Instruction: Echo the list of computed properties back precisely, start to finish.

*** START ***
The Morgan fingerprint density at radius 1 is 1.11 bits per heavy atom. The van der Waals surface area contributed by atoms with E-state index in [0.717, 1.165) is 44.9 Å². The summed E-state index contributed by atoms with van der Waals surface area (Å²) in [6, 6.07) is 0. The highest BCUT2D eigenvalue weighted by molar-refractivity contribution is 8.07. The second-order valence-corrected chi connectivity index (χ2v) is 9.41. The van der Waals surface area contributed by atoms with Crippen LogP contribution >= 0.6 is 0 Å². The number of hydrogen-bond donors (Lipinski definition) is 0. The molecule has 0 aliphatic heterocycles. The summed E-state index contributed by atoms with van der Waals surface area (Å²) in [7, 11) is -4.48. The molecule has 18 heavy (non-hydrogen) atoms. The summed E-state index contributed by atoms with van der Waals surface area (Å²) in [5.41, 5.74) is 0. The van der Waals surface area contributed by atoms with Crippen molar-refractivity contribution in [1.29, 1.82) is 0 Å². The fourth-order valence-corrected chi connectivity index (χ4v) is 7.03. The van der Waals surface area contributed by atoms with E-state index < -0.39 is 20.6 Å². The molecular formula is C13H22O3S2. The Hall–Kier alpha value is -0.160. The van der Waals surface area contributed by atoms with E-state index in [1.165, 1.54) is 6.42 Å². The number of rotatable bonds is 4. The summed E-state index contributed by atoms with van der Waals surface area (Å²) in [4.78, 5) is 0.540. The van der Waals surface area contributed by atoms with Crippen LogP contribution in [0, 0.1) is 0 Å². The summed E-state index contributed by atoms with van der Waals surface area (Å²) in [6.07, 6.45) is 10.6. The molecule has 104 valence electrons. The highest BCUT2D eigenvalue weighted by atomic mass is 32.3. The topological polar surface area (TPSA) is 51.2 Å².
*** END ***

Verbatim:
The Morgan fingerprint density at radius 1 is 1.11 bits per heavy atom. The van der Waals surface area contributed by atoms with E-state index in [0.717, 1.165) is 44.9 Å². The summed E-state index contributed by atoms with van der Waals surface area (Å²) in [6, 6.07) is 0. The highest BCUT2D eigenvalue weighted by molar-refractivity contribution is 8.07. The second-order valence-corrected chi connectivity index (χ2v) is 9.41. The van der Waals surface area contributed by atoms with Crippen LogP contribution >= 0.6 is 0 Å². The number of hydrogen-bond donors (Lipinski definition) is 0. The molecule has 0 aliphatic heterocycles. The summed E-state index contributed by atoms with van der Waals surface area (Å²) in [7, 11) is -4.48. The molecule has 18 heavy (non-hydrogen) atoms. The summed E-state index contributed by atoms with van der Waals surface area (Å²) in [5.41, 5.74) is 0. The van der Waals surface area contributed by atoms with Crippen molar-refractivity contribution in [1.29, 1.82) is 0 Å². The fourth-order valence-corrected chi connectivity index (χ4v) is 7.03. The van der Waals surface area contributed by atoms with E-state index < -0.39 is 20.6 Å². The molecular formula is C13H22O3S2. The Hall–Kier alpha value is -0.160. The van der Waals surface area contributed by atoms with E-state index in [1.165, 1.54) is 6.42 Å². The number of rotatable bonds is 4. The summed E-state index contributed by atoms with van der Waals surface area (Å²) in [4.78, 5) is 0.540. The van der Waals surface area contributed by atoms with Crippen LogP contribution in [0, 0.1) is 0 Å². The summed E-state index contributed by atoms with van der Waals surface area (Å²) in [6.07, 6.45) is 10.6. The molecule has 104 valence electrons. The highest BCUT2D eigenvalue weighted by atomic mass is 32.3. The topological polar surface area (TPSA) is 51.2 Å².